In addition, our votes must no longer be sold. The era of money bag politics must stop in Nigeria. We can no longer afford to trade our future for seemly tasty porridge like the Biblical Esau. Let’s not lose sight of the future as well as the future of the generations coming after us. Let’s not forget that today’s mess is a product of the imprudent decisions of yesteryears.
It’s time we stopped this curse and we changed our course, whilst embarking a just cause! It’s time we came together, united and resisted our seemly clueless leaders!!I dare say it is time we took seriously, our civic responsibilities, for no one else can change our country for us. We are Nigerians and have no other place to go; this is home and we must continue to make it habitable for all. Let’s not forget that what is ours is ours and as we lay our beds, so we lie on it.
Let us not forget that we, the good people of Nigeria, occupy the most powerful office on earth, the office of the citizen of the Federal Republic of Nigeria.
Another good starting point for us is to call for removal of the stumbling block mischievously placed in our Constitution, preventing young people from contesting presidential, gubernatorial, Senatorial, Federal House of Representatives and States’ House of Assembly’ elections until they are 40, 35, 35, 30 and 30 respectively.
If the Nigerian youth could be allowed to vote from the age of 18 upward, one wonders why the same Nigerian youth is ineligible to contest for elections at the same age. To this end, the present writer submits that a good starting point is for us, to call our lawmakers to amend the Nigerian Constitution to give room for sound and visionary leadership from capable youths.
Given our numerical strength as rightly highlighted by the National Population Commission (2013) which reported that half of the population of Nigeria is made up of youth (defined as individuals between 15 and 34 years of age), I dare say it is time we used our numerical strength to our advantage. To say that our voices must not only be heard but also must be made to count, is to say the least.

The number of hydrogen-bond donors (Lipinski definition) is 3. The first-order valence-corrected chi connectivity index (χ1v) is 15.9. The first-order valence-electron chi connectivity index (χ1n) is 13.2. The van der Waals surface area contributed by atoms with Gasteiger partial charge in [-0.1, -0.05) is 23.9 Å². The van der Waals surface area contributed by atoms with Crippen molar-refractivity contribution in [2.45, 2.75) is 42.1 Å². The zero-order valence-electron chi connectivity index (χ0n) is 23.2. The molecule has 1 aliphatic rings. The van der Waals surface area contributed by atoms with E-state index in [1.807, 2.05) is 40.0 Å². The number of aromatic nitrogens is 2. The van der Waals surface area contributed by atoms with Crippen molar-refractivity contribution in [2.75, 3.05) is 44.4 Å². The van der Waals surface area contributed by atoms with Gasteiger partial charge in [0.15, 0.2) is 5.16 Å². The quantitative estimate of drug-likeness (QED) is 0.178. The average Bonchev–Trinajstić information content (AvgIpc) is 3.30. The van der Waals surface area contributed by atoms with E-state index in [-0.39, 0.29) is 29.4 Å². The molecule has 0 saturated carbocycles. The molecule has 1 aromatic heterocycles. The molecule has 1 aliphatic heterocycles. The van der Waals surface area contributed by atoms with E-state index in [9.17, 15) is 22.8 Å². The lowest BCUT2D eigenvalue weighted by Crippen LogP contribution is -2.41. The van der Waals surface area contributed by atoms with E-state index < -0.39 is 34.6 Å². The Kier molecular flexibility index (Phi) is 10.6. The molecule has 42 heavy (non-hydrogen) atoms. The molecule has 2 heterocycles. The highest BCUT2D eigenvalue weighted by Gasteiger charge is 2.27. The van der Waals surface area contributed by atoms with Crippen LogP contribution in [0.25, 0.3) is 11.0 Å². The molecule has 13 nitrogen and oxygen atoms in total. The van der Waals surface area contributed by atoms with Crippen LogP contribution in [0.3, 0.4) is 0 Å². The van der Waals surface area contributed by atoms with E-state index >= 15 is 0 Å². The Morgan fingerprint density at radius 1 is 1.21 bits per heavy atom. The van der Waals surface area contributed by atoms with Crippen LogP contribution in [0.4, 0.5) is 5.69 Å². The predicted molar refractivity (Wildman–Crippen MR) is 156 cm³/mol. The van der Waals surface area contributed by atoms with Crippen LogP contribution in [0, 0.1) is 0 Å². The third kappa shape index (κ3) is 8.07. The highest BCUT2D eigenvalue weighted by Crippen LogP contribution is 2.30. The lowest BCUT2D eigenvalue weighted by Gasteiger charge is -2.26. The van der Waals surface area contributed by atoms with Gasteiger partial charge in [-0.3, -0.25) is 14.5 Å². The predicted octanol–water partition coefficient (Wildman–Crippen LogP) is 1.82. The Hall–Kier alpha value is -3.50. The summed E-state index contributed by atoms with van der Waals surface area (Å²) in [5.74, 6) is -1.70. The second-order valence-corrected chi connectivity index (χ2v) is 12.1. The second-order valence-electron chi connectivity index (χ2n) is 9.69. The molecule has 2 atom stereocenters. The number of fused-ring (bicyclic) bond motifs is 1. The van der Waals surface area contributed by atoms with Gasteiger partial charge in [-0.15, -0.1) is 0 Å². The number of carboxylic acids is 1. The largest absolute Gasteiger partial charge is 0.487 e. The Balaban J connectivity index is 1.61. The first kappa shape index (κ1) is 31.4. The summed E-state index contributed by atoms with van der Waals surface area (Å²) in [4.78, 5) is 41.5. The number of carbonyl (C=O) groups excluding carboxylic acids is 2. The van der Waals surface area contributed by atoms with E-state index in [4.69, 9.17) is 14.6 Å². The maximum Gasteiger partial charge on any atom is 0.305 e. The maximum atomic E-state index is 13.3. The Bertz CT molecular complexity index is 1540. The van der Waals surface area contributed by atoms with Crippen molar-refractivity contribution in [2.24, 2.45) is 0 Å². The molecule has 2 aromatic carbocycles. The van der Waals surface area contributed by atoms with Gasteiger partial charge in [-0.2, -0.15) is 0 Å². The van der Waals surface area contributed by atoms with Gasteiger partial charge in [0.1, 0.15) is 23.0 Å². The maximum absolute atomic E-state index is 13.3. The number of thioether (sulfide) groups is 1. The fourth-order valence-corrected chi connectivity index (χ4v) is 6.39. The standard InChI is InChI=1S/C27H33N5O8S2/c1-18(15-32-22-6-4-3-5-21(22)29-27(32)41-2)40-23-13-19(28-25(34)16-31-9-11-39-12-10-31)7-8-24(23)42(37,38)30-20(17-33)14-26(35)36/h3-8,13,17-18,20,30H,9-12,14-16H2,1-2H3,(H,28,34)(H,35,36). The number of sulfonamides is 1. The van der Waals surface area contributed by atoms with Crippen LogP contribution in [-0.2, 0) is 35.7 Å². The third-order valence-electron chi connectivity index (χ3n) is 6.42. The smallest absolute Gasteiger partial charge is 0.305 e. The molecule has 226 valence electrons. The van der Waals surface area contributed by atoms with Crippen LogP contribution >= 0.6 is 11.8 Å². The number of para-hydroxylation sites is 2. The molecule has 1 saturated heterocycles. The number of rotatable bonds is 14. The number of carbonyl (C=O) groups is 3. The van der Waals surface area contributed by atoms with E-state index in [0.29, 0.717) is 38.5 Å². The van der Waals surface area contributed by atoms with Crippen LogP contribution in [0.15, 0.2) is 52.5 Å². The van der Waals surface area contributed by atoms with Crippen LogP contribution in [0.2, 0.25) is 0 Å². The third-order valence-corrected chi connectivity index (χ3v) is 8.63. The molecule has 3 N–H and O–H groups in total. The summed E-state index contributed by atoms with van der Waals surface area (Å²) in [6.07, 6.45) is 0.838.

In other saner climes young people have long since awoke to their responsibility. Consequently, we can no longer afford to keep quiet any more. We have been spectators for far too long when we could have been gladiators. Enough is enough!
In the next few days, I shall be starting a campaign called #EnoughisEnough
I shall be asking you to join me on this life changing exercise. I urge you to join me as we ask for that which is rightfully ours, collectively pursue this worth cause of redeeming the lost glory of our beloved nation, and sign a petition that will be presented to our lawmakers, demanding that they amend our constitution accommodate the interests of Nigerian youths.
Finally, be assured that we will not keep quiet until we achieve our objectives. We shall keep talking about until the needful is done. The time is NOW for us to be completely involved in good governance in Nigeria! We say NO to bad leadership!! #EnoughisEnough!!!
Note: This publication represents only the personal views of the author and is provided to highlight issues as well as for general information purposes only. Whilst reasonable steps were taken to ensure the accuracy of information contained in this publication, the author does not accept any responsibility for any loss or damage that may arise from reliance on information contained in this publication
About the Author
Joseph Onele, graduated with First Class Honours from the University of Ibadan, where he was a recipient of the Federal Government Scholarship and Chevron National Merit Award for Academic Excellence as well as host of other prizes and scholarships.
Having been called to the Nigerian Bar as both a Solicitor and Advocate of the Supreme Court of Nigeria, Joseph currently works as a Legal Practitioner with the leading African Law Firm of Olaniwun Ajayi LP; https://ng.linkedin.com/in/